"Perhaps. On the other hand, he probably started it. It is the type ruckus he likes to start."

"Ah, you're just upset that none of the players took a Position in the election."

"I could use the help. Henry and I could. O Henry! Hasn't he been a blessing as Secretary?"

"Yes, exactly, and that is exactly the type worker this place has to have."

"It has helped him, too. Given him something to think about besides Rose Ann and whether Drake's going to get that locket."

"You didn't tell him we found the locket, did you?"

"Of course, I told him. He has a right to know."

At its meeting that Thursday, the Executive Committee voted to support Jim in his decision to dismiss Kati although it disagreed with his method. Then, it voted to write Kati a letter of appreciation for the service she had provided to the club and to assure her that she would receive a positive recommendation from the Committee. Professor Miller was to write the letter in such a way as not to admit any wrong or apologize in any way for her dismissal.

Clyde showed me the letter. He did a marvelous job of complimenting her without suggesting any desire to rehire her or implying any improprieties in her release. However, he told me, "I voted against writing it. Our friend, Henry, seemed to think it would appease her, thought her primary concern was the recommendation. But, despite the most careful wording, the very existence of the letter can be viewed as an admission of wrong on our part." Still, the letter was signed by each of the Board members and sent to Kati.

Clyde was correct. In days of mailing the letter, he told me she had retained Tom Bruce to represent her interests in the matter. "He called Freddy demanding that we reinstate her, reimburse her for hours missed, and, as if that was not enough, guarantee her job for the next five years!"

"What made him think you'd have to go along with that?"

"He threatened a million dollar suit. He told Freddy that he had a case that would win in court. Bruce assured Freddy that he had best take the matter seriously. Bruce stressed he had never lost a trial and he surely did not plan to lose this one. He put the fear of the law suit into Freddy. We are having a special Executive meeting tonight to discuss it."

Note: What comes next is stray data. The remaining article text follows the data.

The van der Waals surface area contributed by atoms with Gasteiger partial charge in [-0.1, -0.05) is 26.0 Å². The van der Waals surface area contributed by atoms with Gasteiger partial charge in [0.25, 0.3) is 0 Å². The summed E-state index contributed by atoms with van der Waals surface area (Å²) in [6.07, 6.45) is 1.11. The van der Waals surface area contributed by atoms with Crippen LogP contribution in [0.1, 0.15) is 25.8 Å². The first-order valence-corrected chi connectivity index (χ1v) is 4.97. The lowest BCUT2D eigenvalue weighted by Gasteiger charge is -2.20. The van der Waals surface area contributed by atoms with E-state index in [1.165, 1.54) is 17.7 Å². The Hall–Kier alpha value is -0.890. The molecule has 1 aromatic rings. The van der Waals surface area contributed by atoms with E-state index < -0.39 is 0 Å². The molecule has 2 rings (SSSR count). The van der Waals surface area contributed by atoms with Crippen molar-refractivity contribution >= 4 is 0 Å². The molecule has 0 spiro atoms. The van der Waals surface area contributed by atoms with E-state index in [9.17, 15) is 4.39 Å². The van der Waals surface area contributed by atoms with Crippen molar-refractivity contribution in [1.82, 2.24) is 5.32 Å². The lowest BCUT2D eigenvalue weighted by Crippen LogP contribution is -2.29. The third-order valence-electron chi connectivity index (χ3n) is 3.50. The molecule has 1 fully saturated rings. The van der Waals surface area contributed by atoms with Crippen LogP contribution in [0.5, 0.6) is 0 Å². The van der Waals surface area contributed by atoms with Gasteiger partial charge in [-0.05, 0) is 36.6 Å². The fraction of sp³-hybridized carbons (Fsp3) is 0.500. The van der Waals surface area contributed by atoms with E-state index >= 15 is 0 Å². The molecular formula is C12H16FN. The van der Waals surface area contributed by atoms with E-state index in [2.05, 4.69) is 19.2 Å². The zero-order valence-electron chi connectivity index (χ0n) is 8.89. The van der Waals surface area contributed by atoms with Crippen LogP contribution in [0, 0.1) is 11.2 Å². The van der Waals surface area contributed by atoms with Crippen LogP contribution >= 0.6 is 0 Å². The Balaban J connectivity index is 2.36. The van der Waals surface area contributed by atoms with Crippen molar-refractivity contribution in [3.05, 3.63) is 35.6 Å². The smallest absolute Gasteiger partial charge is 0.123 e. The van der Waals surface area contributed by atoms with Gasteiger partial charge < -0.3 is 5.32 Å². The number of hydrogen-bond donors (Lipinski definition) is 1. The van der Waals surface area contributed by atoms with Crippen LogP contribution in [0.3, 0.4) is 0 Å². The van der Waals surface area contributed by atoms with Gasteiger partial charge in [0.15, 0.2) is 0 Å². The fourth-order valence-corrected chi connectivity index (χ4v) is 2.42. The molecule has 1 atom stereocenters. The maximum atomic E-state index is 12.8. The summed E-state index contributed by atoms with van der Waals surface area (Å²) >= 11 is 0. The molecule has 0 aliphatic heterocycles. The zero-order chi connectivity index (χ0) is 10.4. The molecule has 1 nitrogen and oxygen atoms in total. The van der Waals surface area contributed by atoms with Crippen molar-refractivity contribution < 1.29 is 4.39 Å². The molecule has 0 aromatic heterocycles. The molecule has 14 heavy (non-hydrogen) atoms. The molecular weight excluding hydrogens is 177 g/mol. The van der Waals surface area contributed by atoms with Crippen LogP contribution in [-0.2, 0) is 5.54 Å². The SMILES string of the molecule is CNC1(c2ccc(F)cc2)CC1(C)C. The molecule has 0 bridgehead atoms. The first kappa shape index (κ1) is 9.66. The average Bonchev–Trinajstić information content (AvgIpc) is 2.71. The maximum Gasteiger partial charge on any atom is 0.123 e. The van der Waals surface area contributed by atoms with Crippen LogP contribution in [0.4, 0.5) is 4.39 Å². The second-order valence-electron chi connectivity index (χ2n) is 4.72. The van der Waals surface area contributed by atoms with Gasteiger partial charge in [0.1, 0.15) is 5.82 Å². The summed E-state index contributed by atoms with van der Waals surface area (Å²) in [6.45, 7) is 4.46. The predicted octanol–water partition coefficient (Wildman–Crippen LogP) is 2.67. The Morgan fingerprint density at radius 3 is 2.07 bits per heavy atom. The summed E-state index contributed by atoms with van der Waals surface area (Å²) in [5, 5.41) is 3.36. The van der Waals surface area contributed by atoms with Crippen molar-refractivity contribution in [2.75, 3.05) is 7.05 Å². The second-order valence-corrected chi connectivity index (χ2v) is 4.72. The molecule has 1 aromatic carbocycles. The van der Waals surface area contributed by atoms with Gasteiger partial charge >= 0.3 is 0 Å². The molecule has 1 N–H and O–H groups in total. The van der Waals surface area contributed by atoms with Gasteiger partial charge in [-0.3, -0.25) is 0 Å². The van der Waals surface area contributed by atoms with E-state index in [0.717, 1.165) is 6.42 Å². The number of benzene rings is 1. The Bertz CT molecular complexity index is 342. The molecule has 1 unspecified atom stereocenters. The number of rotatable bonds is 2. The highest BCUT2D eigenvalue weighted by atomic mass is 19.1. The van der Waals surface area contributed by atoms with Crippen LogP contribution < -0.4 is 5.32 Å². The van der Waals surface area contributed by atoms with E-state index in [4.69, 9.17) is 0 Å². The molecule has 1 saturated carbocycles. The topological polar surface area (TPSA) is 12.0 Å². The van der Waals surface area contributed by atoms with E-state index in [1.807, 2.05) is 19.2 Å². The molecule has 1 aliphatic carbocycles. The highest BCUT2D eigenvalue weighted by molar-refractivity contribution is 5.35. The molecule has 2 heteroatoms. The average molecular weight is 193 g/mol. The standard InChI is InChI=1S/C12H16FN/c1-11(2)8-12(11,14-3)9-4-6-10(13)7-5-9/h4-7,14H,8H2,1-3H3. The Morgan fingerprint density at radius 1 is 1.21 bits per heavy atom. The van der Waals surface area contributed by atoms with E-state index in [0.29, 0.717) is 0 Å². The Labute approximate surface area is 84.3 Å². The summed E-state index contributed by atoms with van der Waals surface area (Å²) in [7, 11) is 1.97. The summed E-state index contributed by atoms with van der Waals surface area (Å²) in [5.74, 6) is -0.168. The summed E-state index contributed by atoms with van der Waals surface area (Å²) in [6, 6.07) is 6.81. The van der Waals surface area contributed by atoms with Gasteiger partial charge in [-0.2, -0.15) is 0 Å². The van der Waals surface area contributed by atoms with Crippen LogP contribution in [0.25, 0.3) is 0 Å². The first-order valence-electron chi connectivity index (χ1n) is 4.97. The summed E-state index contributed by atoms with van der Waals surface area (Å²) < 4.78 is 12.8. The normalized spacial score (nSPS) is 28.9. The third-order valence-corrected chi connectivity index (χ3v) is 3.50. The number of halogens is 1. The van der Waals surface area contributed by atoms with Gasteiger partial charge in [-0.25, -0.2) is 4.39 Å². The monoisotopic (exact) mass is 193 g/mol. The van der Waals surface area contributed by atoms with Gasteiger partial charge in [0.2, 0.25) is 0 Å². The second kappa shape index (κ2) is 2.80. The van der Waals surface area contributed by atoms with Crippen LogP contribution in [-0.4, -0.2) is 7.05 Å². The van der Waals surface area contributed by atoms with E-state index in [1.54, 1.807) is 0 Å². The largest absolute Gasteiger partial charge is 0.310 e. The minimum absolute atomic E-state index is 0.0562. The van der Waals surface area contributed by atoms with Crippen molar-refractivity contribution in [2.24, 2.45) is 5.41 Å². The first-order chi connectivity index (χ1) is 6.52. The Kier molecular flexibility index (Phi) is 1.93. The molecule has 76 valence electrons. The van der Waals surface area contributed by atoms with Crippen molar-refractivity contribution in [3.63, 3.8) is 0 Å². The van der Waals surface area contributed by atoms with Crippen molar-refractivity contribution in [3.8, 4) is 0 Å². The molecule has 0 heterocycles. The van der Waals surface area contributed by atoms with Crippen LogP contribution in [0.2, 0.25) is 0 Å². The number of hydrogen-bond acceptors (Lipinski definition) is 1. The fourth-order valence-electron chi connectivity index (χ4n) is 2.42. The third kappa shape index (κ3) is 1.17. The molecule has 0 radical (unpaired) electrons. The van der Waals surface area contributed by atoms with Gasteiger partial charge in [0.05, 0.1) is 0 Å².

The next evening, I went to the Millers, as usual on Wednesdays, for dinner. After dinner, Clyde told Mary and me of the previous night's meeting. "Mr. Bruce did arouse some anxiety! When a lawyer of his standing tells you that he doesn't want to force you to pay his client one million dollars, you do have to take him seriously, but some of those guys seemed to cave in under the pressure. Someone wanted to buy out the five years of salary. Seems there is a little bargain hunter in all of us. They were speculating on the minimum she would accept. Fello wanted us to eat crow and put her back to work today."

"Sampson's influence," I said.

"Anyway, I told them we'd best not do anything until we consulted a lawyer. But, Murphy Harrison is out of town this whole month. I spoke to his junior partner on the phone. He dismissed the issue out of hand. 'You have the right to hire and fire whoever you want, whenever you want,'"

"But, the issue isn't labor laws! It's libel," Mary proclaimed.

"I tried to stress that fact, but he dismissed it out of hand. Said libel only applied to athletes, movie stars, entertainers, people who have had their careers damaged."

"Lawyers can have their careers damaged also. I'd think that stealing on her record might be the death blow to her career." Mary said.

The Professor nodded his head, "Exactly, that is why I remain concerned."

I said, "If I remember my press law, to be libel, an untrue statement must be made public intentionally in such a way as to cause harm to a private person."

Clyde listened intensely to my reflection. "Yes, there are four criteria which must be met. As Mary said, the damaged one may be the easiest to fulfill, and even if they can establish only a small actual damage, they then could ask for staggering punitive damages. That is what frightened the boys on the committee. They recalled a recent accident case where a local jury granted a million in punitive damages when the actual damages had been in the low thousands."